“Follow me,” came Rynah’s voice over the radio. “Search for anything that matches the ancient verse or anything unusual. Remember, there are a lot of dangers here, so be careful.”

They moved through the water (bits of green algae wafted past) with tiny, white bubbles escaping their suits each time they breathed. Small lights on their wrists illuminated the dark waters. Brie gasped when a giant whale swam below her. She glanced at Solon, who smiled, enthralled by it and enjoying himself. She hurried after the others. Something stopped in front of her. Taking a closer look, Brie realized that they were seahorses, but they looked different from the ones she had seen on the television back home. Just then, Solon reached out to her and pointed at what appeared to be a wavy, neon light; it was a type of eel.

Tom swam below them. He shone his light onto the sandy floor, watching the creatures crawl across it. “I wish I had my camera,” he said. Fish darted out of his light, only to reappear the moment he passed by. A translucent tentacle dropped before him. Tom swerved to avoid being struck by a monstrous jellyfish. He watched as the sea creature bobbed, waving its tentacles. Continuing on, he spotted something. “Hey, guys, over here.”

Rynah swam up to where he was. She waved the beam of her light on a shadowed silhouette protruding from the coral reef.

“I don’t believe it,” she said. “It’s a ship.”

They kicked harder to reach the sunken vessel, which was coated in barnacles and corals and had become home to a whole array of sea creatures. Once there, Rynah studied the markings on the metal exterior. Solon did too.

“I think it says Heracles.”

“You can read this?” said Rynah in disbelief.

“Partly,” replied Solon as he studied the writing. “Most of it appears to be Greek, but some of the markings are different. These I do not understand.”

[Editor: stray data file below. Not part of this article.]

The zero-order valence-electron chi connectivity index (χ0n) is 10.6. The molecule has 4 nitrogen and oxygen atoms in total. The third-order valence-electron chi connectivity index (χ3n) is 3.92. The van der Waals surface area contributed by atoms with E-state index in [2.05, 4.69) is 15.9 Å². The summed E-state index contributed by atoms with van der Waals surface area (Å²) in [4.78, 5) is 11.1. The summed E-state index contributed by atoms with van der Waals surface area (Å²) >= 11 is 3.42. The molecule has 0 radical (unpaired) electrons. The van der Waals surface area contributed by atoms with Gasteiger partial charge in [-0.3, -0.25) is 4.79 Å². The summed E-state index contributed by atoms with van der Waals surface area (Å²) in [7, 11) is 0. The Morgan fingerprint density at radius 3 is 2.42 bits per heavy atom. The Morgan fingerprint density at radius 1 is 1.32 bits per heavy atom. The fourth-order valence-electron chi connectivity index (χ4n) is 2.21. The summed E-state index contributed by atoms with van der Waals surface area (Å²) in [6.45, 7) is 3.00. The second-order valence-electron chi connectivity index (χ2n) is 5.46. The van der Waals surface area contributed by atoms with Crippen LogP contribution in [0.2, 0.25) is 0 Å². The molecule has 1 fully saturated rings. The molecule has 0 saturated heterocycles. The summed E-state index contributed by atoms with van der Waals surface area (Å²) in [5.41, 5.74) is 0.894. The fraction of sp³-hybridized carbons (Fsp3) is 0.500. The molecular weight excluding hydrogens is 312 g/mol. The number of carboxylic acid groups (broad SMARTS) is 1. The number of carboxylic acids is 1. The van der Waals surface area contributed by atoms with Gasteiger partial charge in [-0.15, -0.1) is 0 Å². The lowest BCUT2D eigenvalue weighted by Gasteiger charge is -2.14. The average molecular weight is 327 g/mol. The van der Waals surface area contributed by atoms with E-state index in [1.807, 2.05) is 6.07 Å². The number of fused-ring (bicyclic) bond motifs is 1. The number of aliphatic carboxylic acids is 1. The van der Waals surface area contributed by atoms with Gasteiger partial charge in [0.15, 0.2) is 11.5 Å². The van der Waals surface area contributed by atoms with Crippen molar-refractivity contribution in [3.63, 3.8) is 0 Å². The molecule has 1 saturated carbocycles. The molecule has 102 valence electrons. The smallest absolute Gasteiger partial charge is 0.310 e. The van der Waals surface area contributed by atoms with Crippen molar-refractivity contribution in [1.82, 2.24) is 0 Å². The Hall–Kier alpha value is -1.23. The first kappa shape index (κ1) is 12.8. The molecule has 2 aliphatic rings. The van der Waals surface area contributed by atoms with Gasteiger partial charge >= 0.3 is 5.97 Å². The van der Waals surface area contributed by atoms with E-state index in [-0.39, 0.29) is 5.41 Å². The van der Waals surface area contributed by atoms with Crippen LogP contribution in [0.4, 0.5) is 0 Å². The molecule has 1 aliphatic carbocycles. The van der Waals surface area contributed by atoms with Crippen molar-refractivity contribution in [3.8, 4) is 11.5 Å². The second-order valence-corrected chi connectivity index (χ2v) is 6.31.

“But those are runes,” said Alfric, recognizing some of them. “But how can this be?”

Hovering before the triangular ship, Brie reached out and touched it with her gloved hand, smearing the red algae that covered it. Some of the writing etched on the side resembled the pictures she had seen in dusty library books, though she was never able to decipher them.

“Herclai,” said Rynah. “That is the name of the ship, but I don’t understand.”

“What?” said Tom.

“According to the stories of my people, Herclai was a strong warrior, but with a terrible temper.”

“Sounds like the Greek myth of Hercules,” said Brie.

“Yes, but unlike your earth myths, Herclai stole a powerful object that was said to be able to control the forces of nature. He broke it into six parts and… hid them.” Rynah stared at the ship as a realization struck her: the ancient myths of her planet were true, to a degree. The myth of Herclai referred to the story of the crystals. Could they be the same, yet written as two different tales?

“The six crystals,” said Tom. “Are you telling me this guy visited Earth?”

“I don’t know,” whispered Rynah. She had never believed the tales. She only wanted to stop Klanor. “We need to get inside. There should be an access port somewhere.”

“Found it,” said Tom, pointing at a hatch. “But we’ll need to wedge it open.”

As though summoned, Alfric appeared. Using one of his knives, he pried open the hatch for the pressure inside the vessel to be released. The door burst open. Each of them swam inside. Rynah climbed a set of stairs that led to another hatch. Using all her strength, she twisted the wheel on the door and popped it open, revealing an area that had not been overcome by seawater. She hauled herself into the corridor and helped the others.

“All right,” she said, taking off her helmet, “the air in here seems to be breathable. We need to find the command center. I think it’s this way.”